Optomechanics – Samuel Colt’s Principle of Interchangeable Parts


Well, San Diego’s history now.  Whew!

Thanks to the OMTG Program Committee for an absolutely terrific two-days of papers (plus a poster session).  Thanks to Phil Pressel for an awesome evening presentation on the Hexagon camera system.  And thanks to Eugene Arthurs and the SPIE staff for keeping it (all the rest of the Symposium) together:  What a herd of cats!

And if you missed the Exhibit Hall, well that’s your problem, understandable but still your problem.

Back to optomechanical engineering.  One of the mechanical engineer’s duties on an optical project is to survey the available mechanical design space looking for problems.  The mechanical design space includes dimensions, temperatures, stresses, deflections, tolerances, pressures, masses, damping, friction, durability, service life, stability, ….  Oh, I shouldn’t leave cost out of the design space either. 

In my practice of the mechanical engineering arts I’ve become a disciple of Samuel Colt.  He’s the guy who introduced the principle of interchangeable parts to the manufacture of his infamous .44 caliber revolver in 1841.  Up to that time firearms were assembled by a gunsmith who would grind, file and polish all the manufactured parts until they fit together and operated to his satisfaction.  Their weapons were very expensive.  On the other hand the Colt revolver’s price was so low that “The Great Equalizer” became available to almost everyone.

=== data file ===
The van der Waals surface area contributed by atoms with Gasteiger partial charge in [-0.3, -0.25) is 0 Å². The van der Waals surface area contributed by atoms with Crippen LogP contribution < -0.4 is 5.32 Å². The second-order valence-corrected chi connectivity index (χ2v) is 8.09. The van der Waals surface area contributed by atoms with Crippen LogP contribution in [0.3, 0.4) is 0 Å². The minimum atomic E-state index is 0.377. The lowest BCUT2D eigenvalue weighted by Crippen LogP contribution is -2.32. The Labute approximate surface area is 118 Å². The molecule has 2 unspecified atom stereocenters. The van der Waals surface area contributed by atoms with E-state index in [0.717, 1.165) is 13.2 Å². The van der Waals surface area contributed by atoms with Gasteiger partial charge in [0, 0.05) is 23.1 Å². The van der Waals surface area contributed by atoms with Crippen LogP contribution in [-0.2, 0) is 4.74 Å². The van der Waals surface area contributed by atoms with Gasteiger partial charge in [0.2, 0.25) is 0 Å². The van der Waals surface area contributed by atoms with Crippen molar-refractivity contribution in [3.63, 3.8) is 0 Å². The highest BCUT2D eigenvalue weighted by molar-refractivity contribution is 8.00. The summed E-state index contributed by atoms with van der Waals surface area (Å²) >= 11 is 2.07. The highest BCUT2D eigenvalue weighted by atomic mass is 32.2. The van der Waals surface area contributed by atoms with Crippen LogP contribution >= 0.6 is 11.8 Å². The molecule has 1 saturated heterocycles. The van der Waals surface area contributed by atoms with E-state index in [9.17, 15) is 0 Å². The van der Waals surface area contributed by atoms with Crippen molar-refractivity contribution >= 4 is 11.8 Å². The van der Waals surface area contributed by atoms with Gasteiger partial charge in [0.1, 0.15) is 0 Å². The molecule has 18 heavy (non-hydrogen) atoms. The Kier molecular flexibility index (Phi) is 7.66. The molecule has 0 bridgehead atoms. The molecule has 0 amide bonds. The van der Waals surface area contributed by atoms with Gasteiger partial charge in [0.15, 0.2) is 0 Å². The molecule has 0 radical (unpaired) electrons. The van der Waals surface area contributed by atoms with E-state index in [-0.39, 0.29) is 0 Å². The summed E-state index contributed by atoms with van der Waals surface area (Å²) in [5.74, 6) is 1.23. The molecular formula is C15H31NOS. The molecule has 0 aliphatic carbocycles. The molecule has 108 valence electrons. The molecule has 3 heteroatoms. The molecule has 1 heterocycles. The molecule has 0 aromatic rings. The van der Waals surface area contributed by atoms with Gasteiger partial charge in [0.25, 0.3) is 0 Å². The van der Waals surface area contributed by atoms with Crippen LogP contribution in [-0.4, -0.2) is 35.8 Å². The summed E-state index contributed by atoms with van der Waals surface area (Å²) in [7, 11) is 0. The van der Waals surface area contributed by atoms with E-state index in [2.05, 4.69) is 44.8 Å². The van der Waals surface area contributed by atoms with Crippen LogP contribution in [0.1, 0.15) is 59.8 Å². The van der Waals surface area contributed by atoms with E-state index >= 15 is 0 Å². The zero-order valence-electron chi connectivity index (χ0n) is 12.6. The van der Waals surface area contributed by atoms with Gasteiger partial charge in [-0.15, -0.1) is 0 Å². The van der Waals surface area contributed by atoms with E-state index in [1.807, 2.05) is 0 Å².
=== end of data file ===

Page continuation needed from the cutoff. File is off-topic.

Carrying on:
My tolerancing method applies Colt’s principle to optical products.  Using influence coefficients from my AEH/Ivory Optomechanical Modeling Tools, I calculate the maximum worst-case assembly errors between the image and the detector in all seven registration variables:  Tx, Ty, Tz, Rx, Ry, Rz and dM/M.  I include the tolerances on the lens design variables (R1, R2, t and n) in addition to all the mechanical dimensional tolerances.  Then I tweak all the tolerances (in a spreadsheet) so that the pain is equally shared between the mechanical suppliers, the optical suppliers and the assembly technicians.  And, all the manufactured parts get used as-is. 

When I describe this principle someone is usually perplexed at how I can do this without using the statistical distribution of each dimension.  I point out that I can put the statistical distributions into the calculations if I choose but they won’t change the maximum worst-case assembly errors.

Scrap is another one of the problems that mechanical engineers work to avoid.  Thank you Samuel!

Well, I bought some candy corn this morning.  All Hollow’s Eve is on the way.


Al H.

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